It’s official: Buddy Wasisname and the Other Fellers are literally fossils

A paleontologist at the University of Iowa has named newly discovered fossils after Buddy Wasisname and the Other Fellers. (St. John’s Arts & Culture Center)

Buddy Wasisname and the Other Fellers have been forever immortalized—in fossil form.

Thanks to a professor of paleontology at the University of Iowa, two newly discovered fossils have been named after the legendary trio, who have been entertaining audiences at home in Newfoundland and Labrador — and far beyond — for decades.

The 460-million-year-old trilobite species will be known as Oenonella wasisnamei and Oenenella otherfellersorum.

Jonathan Adrain, originally from Alberta, was introduced to the music of Buddy Wasisname and the Other Fellers while spending summers in Newfoundland in the ’90s.

“I had done work in Newfoundland and western Newfoundland on four separate summers,” said Adrain. “On the 1996 trip, we stopped at a gas station and bought a cassette of the Makin’ for the Harbor album. I just played it nonstop for the rest of the trip. So every time I’ve been back in Newfoundland with my students to do fieldwork, Buddy Wasisname and the Other Fellers has been the soundtrack.”

The two trilobites were discovered near the town of Main Brook, south of St. Anthony.

A trilobite, extinct for 250 million years, was a marine arthropod that lived at the bottom of the ocean that looked quite like a horseshoe crab. The fossils discovered were some of the smallest adult trilobites that Adrain has ever found.

A Fossil Trilobite
The 460-million-year-old trilobite species, similar to the one pictured here, will be known as Oenonella wasisnamei and Oenenella otherfellersorum, thanks to Jonathan Adrain. (Submitted by Andie Bulman)

While aging performers are often jokingly referred to as fossils, Adrain said, naming the trilobites after the band is actually his way of paying tribute.

“I’ve always named species after all sorts of strange things, but it’s always an act of homage,” said Adrain. “It’s always someone that means something, or has been sort of along with me for a bit in my life.”

Even the trilobites selected to honor the group were chosen for a specific reason.

Normally, Adrain explained, he would name a different type of species after each member of a band.

“I was searching for a couple of really nice, closely related species. Because the band’s name itself is sort of a little joke, I was looking for two species I could do the same sort of joke with.”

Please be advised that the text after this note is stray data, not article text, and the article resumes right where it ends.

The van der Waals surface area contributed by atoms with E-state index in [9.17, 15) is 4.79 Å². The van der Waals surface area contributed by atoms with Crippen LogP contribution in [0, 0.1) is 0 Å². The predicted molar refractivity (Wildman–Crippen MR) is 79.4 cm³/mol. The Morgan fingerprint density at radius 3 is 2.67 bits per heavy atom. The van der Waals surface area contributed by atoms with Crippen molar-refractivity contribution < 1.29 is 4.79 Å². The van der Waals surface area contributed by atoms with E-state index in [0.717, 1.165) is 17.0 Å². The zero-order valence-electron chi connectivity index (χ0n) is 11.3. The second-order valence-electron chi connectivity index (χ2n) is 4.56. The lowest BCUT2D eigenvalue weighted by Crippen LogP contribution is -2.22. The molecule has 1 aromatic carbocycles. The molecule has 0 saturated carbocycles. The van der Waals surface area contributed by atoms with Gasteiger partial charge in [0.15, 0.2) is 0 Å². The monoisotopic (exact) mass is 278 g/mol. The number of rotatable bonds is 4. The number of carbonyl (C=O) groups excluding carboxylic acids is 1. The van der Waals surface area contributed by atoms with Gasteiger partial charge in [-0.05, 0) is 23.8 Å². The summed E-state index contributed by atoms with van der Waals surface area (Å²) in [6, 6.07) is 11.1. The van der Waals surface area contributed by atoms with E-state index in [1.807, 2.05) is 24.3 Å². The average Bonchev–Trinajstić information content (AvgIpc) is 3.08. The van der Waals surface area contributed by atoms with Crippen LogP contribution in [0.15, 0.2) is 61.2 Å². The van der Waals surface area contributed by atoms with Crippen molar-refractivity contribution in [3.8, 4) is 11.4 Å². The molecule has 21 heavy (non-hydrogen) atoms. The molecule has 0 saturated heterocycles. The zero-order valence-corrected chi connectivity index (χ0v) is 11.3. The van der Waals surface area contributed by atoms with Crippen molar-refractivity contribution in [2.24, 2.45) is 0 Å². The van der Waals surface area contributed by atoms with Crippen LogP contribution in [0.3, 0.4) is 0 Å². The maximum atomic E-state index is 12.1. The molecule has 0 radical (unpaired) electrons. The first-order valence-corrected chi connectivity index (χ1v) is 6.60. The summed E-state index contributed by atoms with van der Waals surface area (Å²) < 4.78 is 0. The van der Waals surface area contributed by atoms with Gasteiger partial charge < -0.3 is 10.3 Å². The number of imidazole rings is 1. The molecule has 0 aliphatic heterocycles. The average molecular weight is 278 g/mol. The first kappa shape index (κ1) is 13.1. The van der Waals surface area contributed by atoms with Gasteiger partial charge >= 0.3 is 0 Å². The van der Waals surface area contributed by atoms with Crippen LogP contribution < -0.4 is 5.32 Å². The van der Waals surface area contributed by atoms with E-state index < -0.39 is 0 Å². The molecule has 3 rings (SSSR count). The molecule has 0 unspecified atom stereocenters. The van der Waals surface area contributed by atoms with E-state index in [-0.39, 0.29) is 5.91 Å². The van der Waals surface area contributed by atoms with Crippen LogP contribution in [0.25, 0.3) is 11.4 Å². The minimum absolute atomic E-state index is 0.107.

Among other people Adrain has named fossils after: members of the Edmonton Oilers, the Beatles, drag queens and even a taxi driver who didn’t charge him for his trip to the airport.

The musical trio, consisting of Kevin Blackmore, Wayne Chaulk and Ray Johnson, released its first album in 1986. (St. John’s Arts & Culture Center)

Buddy Wasisname and the Other Fellers now find themselves on that list.

Decades after first hearing the band’s music, Adrian still holds them near and dear to his heart. His favorite song is Where the Mountains Meets the Bay.

“The funny stuff is great, but there are so many, very deeply affecting songs. That’s the one that’s really stayed with me.”

Wayne Chaulk, one of the Other Fellers, said he was shocked when he heard — via an email from Kevin Blackmore, aka Buddy Wasisname — that he’s now a fossil.

“I got a crazy email from my buddy Kevin informing me that we’ve now reached the pinnacle of fame,” he said with a laugh. “You don’t get any better than that, b’y!”

Chaulk said the honor is one of the most unique he’s received in 37 years with the band.

“Whenever somebody recognizes you in some way for what you accomplish, when they show gratitude, when they come forward with a symbol of thanks, that’s a feather in your cap, said Chaulk. That feels good.”

LISTEN | Jonathan Adrain explains naming newly discovered fossils after Buddy Wasisname and the Other Fellers:

St John’s Morning Show7:46Buddy Wasisname immortalized as fossils

We hear from a paleontologist who’s named two newly discovered trilobite species after Buddy Wasisname and the Other Fellers.

Read more from CBC Newfoundland and Larbador

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